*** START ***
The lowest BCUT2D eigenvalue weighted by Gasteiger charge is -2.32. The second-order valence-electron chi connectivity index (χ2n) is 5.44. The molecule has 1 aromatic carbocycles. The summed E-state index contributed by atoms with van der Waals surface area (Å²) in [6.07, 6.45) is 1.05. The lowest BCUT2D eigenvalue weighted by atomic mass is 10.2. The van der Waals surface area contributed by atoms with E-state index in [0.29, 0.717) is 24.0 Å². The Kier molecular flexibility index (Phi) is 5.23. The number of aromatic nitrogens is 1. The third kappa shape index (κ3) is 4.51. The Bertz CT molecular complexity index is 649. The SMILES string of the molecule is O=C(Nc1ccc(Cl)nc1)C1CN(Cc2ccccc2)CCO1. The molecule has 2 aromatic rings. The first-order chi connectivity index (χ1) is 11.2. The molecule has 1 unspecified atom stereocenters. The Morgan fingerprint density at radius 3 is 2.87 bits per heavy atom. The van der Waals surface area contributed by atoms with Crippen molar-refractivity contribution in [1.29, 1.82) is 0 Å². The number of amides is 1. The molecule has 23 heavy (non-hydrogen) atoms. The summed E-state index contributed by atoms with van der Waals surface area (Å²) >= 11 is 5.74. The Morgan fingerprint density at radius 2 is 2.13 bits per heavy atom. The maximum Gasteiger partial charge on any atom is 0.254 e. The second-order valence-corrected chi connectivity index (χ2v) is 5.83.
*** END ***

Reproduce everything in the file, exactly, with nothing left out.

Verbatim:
The lowest BCUT2D eigenvalue weighted by Gasteiger charge is -2.32. The second-order valence-electron chi connectivity index (χ2n) is 5.44. The molecule has 1 aromatic carbocycles. The summed E-state index contributed by atoms with van der Waals surface area (Å²) in [6.07, 6.45) is 1.05. The lowest BCUT2D eigenvalue weighted by atomic mass is 10.2. The van der Waals surface area contributed by atoms with E-state index in [0.29, 0.717) is 24.0 Å². The Kier molecular flexibility index (Phi) is 5.23. The number of aromatic nitrogens is 1. The third kappa shape index (κ3) is 4.51. The Bertz CT molecular complexity index is 649. The SMILES string of the molecule is O=C(Nc1ccc(Cl)nc1)C1CN(Cc2ccccc2)CCO1. The molecule has 2 aromatic rings. The first-order chi connectivity index (χ1) is 11.2. The molecule has 1 unspecified atom stereocenters. The Morgan fingerprint density at radius 3 is 2.87 bits per heavy atom. The van der Waals surface area contributed by atoms with Crippen molar-refractivity contribution in [1.29, 1.82) is 0 Å². The number of amides is 1. The molecule has 23 heavy (non-hydrogen) atoms. The summed E-state index contributed by atoms with van der Waals surface area (Å²) >= 11 is 5.74. The Morgan fingerprint density at radius 2 is 2.13 bits per heavy atom. The maximum Gasteiger partial charge on any atom is 0.254 e. The second-order valence-corrected chi connectivity index (χ2v) is 5.83.